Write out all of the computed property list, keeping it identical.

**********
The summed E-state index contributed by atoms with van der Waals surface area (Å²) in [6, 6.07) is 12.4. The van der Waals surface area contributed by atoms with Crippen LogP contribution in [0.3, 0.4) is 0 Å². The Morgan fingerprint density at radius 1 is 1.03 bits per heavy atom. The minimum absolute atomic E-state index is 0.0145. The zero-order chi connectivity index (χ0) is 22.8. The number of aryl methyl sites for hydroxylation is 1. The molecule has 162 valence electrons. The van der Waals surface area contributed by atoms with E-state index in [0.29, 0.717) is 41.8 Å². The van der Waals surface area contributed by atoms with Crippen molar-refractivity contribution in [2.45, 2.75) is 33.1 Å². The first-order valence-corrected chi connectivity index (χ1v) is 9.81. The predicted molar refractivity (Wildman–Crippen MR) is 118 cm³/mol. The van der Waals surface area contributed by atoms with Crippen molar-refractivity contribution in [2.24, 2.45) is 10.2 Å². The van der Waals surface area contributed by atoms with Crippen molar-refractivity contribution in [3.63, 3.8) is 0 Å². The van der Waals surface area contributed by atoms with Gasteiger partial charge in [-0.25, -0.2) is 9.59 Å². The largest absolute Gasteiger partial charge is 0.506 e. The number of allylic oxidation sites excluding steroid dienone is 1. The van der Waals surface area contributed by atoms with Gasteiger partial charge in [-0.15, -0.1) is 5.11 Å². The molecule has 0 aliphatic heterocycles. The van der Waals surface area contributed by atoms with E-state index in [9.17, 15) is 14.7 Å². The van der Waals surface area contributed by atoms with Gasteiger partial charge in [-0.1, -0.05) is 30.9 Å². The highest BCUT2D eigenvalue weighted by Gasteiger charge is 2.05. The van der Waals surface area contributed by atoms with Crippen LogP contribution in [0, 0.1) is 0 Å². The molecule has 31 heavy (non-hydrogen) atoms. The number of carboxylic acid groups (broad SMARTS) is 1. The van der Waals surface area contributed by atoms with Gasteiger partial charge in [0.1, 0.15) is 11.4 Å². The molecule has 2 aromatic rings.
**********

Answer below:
The summed E-state index contributed by atoms with van der Waals surface area (Å²) in [6, 6.07) is 12.4. The van der Waals surface area contributed by atoms with Crippen LogP contribution in [0.3, 0.4) is 0 Å². The Morgan fingerprint density at radius 1 is 1.03 bits per heavy atom. The minimum absolute atomic E-state index is 0.0145. The zero-order chi connectivity index (χ0) is 22.8. The number of aryl methyl sites for hydroxylation is 1. The molecule has 162 valence electrons. The van der Waals surface area contributed by atoms with E-state index in [0.29, 0.717) is 41.8 Å². The van der Waals surface area contributed by atoms with Crippen molar-refractivity contribution in [2.45, 2.75) is 33.1 Å². The first-order valence-corrected chi connectivity index (χ1v) is 9.81. The predicted molar refractivity (Wildman–Crippen MR) is 118 cm³/mol. The van der Waals surface area contributed by atoms with Crippen molar-refractivity contribution in [2.24, 2.45) is 10.2 Å². The van der Waals surface area contributed by atoms with Crippen molar-refractivity contribution in [3.63, 3.8) is 0 Å². The van der Waals surface area contributed by atoms with Gasteiger partial charge in [-0.25, -0.2) is 9.59 Å². The largest absolute Gasteiger partial charge is 0.506 e. The number of allylic oxidation sites excluding steroid dienone is 1. The van der Waals surface area contributed by atoms with Gasteiger partial charge in [-0.15, -0.1) is 5.11 Å². The molecule has 0 aliphatic heterocycles. The van der Waals surface area contributed by atoms with E-state index in [9.17, 15) is 14.7 Å². The van der Waals surface area contributed by atoms with Gasteiger partial charge in [-0.1, -0.05) is 30.9 Å². The highest BCUT2D eigenvalue weighted by Gasteiger charge is 2.05. The van der Waals surface area contributed by atoms with Crippen LogP contribution in [0, 0.1) is 0 Å². The molecule has 31 heavy (non-hydrogen) atoms. The number of carboxylic acid groups (broad SMARTS) is 1. The van der Waals surface area contributed by atoms with Gasteiger partial charge in [0.1, 0.15) is 11.4 Å². The molecule has 2 aromatic rings.